Feature Stories 2016: Kayleigh Ellison: Balancing law school and soccer

Kayleigh Ellison, Photo credit: Mike Valeri/The Standard-Times/SCMG
Photo credit: Mike Valeri/The Standard-Times/SCMG
Feature Stories 2016: Kayleigh Ellison: Balancing law school and soccer
Kayleigh Ellison: Balancing law school and soccer

UMass Law student Kayleigh Ellison JD '19 puts the same determination into her education as she did in her fight against brain cancer.

Kayleigh Ellison's undergraduate education at Seton Hall University was interrupted when she was diagnosed with brain cancer the summer after her freshman year. Despite undergoing brain surgery and rehab, she was ready to return to school by the beginning of sophomore year. After graduating with a BS in international relations, Kayleigh completed 18 months of chemotherapy.

When Kayleigh made the decision to continue her education, she chose UMass Law. But she also wanted to play on the UMassD women's soccer team and won an appeal to the NCAA to play as a graduate student.

Investing in UMass Law

Kayleigh decided to pursue a law degree because she wants be an advocate to the voiceless. She chose UMass Law, not only for its affordable education but as an investment in her future.

"As one of the four public law schools in New England, and the sole one in Massachusetts, UMass Law gives opportunities to many who cannot afford the big, private university tuition," Kayleigh said. "It has a lot of potential as a young institution, and I wanted to invest in that."

Kayleigh was impressed with UMass Law's modern curriculum, as well as its professors. "The availability and dedication of professors is nothing short of inspiring," she said.

Getting to know UMass Law faculty

As a first-year law student, Kayleigh's significant experiences have involved getting to know the faculty.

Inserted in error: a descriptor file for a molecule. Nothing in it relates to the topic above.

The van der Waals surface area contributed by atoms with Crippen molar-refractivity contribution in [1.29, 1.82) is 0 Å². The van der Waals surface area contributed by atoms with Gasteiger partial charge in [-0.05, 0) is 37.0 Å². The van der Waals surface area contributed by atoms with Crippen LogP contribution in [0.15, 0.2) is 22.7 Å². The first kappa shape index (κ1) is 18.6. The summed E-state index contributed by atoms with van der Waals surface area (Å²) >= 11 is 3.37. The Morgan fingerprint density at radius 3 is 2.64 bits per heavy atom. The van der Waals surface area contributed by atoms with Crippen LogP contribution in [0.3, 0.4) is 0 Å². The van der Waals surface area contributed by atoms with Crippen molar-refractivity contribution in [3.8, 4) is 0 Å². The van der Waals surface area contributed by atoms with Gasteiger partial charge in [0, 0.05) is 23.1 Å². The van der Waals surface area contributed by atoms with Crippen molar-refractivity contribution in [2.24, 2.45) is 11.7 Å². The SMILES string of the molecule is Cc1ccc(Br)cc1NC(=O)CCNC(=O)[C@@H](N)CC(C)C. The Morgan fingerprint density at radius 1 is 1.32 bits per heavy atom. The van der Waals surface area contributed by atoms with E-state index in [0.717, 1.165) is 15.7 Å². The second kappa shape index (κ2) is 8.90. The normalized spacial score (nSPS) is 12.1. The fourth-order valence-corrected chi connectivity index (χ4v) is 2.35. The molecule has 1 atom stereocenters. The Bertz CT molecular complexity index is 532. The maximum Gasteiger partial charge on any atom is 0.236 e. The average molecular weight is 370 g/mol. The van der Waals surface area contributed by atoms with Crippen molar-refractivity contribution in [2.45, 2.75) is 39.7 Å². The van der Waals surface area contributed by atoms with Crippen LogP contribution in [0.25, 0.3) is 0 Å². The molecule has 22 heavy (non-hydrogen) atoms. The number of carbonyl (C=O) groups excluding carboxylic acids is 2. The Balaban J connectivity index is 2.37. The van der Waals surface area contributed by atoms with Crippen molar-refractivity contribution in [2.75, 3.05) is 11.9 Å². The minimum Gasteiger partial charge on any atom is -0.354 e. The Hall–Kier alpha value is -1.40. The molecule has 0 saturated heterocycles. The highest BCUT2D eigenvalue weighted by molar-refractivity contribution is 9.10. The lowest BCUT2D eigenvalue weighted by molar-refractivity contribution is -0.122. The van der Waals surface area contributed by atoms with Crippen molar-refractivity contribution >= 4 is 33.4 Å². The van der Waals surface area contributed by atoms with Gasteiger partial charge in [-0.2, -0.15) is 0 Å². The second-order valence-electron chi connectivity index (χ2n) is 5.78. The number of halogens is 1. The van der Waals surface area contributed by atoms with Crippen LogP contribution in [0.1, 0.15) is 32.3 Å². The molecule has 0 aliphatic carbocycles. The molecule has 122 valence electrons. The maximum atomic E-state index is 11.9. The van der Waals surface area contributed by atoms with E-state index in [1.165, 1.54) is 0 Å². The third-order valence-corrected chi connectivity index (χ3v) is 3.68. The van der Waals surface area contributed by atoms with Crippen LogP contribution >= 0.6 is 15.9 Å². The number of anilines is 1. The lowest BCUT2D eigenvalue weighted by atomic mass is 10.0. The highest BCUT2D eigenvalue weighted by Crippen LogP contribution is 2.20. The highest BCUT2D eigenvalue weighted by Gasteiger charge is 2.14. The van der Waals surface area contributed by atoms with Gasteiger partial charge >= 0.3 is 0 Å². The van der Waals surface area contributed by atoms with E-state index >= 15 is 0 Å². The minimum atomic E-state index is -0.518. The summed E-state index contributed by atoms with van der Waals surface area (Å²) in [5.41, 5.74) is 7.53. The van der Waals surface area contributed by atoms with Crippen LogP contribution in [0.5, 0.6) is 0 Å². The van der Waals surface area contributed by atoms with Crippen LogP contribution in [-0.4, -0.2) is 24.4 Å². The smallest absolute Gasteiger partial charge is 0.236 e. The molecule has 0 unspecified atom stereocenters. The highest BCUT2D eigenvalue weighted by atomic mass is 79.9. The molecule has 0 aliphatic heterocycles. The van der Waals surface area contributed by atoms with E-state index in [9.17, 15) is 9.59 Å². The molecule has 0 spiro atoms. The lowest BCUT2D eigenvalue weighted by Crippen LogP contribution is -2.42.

"Prof. Burda is an incredibly animated and engaging professor, and Prof. Cleary’s use of memes and pop culture references are wildly unexpected comedic reliefs," she said.

"Prof. Ho teaches contracts, which wins most interesting subject matter by default in my book. He also brings a certain liveliness to his lectures by applying a bit more of the Socratic method than my other professors."

One of Kayleigh's notable experiences was her first exam with Prof. Clifford. Calling the ungraded exam a "wake-up call," she appreciated how Prof. Clifford sat down with each student to show them how they could improve.

Prof. Richard Peltz-Steele became an avid Corsair Soccer fan and offered to help her "in any way he could," realizing that balancing law school and sports would be daunting.

Kayleigh Ellison with the Women's Soccer Team. Photo credit: Mike Valeri/The Standard-Times/SCMG
Kayleigh, far right, with the women's soccer team. Photo credit: Mike Valeri/The Standard-Times/SCMG

Playing soccer relieves stress

"My involvement in athletics is quite possibly what’s keeping me sane," Kayleigh said. "Law school brings a new level of stress, and an important balance for me is the workout that soccer provides.  

"My love of the game is one of a few things that will get me running and in shape."

She's realized the importance of a mental/physical balance to keep her mind and body at peak performance as both a student and an athlete. Her teams helps her achieve this balance, providing much needed laughter.

Kayleigh considers Coach Kate Thomas part of her "framily," noting how close she became with her and UMassD's compliance officer Jim Mullins during her NCAA appeal.

"Coach Kate Thomas is an insanely dedicated proponent of the program. She invests so much time into making sure her players are taken care of in all respects," she said.

Preparing for a future in contract law

Kayleigh currently plans to work in contract law for an international corporation for a few years, but she's open to the possibility that could change.

"I’m likely to fall in love with the immigration of human rights externship program, and I’d be just as fine with that," she said.

She hopes to balance her work load with the pro bono advocacy that she's passionate about. "I see myself focusing on immigration and domestic advocacy disciplines, which still incorporate contracts."

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